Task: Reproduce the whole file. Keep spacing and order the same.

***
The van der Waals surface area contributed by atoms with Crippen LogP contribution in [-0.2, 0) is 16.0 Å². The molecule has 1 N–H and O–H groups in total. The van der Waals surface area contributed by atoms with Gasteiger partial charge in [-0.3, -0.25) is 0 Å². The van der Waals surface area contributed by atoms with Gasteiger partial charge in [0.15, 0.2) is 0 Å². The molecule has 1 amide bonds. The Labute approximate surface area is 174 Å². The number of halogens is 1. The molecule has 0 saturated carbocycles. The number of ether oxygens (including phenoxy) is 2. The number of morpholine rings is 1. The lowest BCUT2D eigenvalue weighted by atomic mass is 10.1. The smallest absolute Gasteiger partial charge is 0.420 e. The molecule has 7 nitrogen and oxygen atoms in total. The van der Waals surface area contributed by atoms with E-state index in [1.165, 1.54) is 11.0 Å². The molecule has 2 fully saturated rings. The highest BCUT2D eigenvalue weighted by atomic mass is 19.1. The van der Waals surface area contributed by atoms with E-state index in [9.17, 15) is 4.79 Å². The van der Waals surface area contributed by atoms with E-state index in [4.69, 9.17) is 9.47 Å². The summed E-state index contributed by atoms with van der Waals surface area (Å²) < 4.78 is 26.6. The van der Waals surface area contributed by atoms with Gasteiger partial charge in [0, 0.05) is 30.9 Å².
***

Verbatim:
The van der Waals surface area contributed by atoms with Crippen LogP contribution in [-0.2, 0) is 16.0 Å². The molecule has 1 N–H and O–H groups in total. The van der Waals surface area contributed by atoms with Gasteiger partial charge in [-0.3, -0.25) is 0 Å². The van der Waals surface area contributed by atoms with Gasteiger partial charge in [0.15, 0.2) is 0 Å². The molecule has 1 amide bonds. The Labute approximate surface area is 174 Å². The number of halogens is 1. The molecule has 0 saturated carbocycles. The number of ether oxygens (including phenoxy) is 2. The number of morpholine rings is 1. The lowest BCUT2D eigenvalue weighted by atomic mass is 10.1. The smallest absolute Gasteiger partial charge is 0.420 e. The molecule has 7 nitrogen and oxygen atoms in total. The van der Waals surface area contributed by atoms with E-state index in [1.165, 1.54) is 11.0 Å². The molecule has 2 fully saturated rings. The highest BCUT2D eigenvalue weighted by atomic mass is 19.1. The van der Waals surface area contributed by atoms with E-state index in [9.17, 15) is 4.79 Å². The van der Waals surface area contributed by atoms with E-state index in [4.69, 9.17) is 9.47 Å². The summed E-state index contributed by atoms with van der Waals surface area (Å²) < 4.78 is 26.6. The van der Waals surface area contributed by atoms with Gasteiger partial charge in [0, 0.05) is 30.9 Å².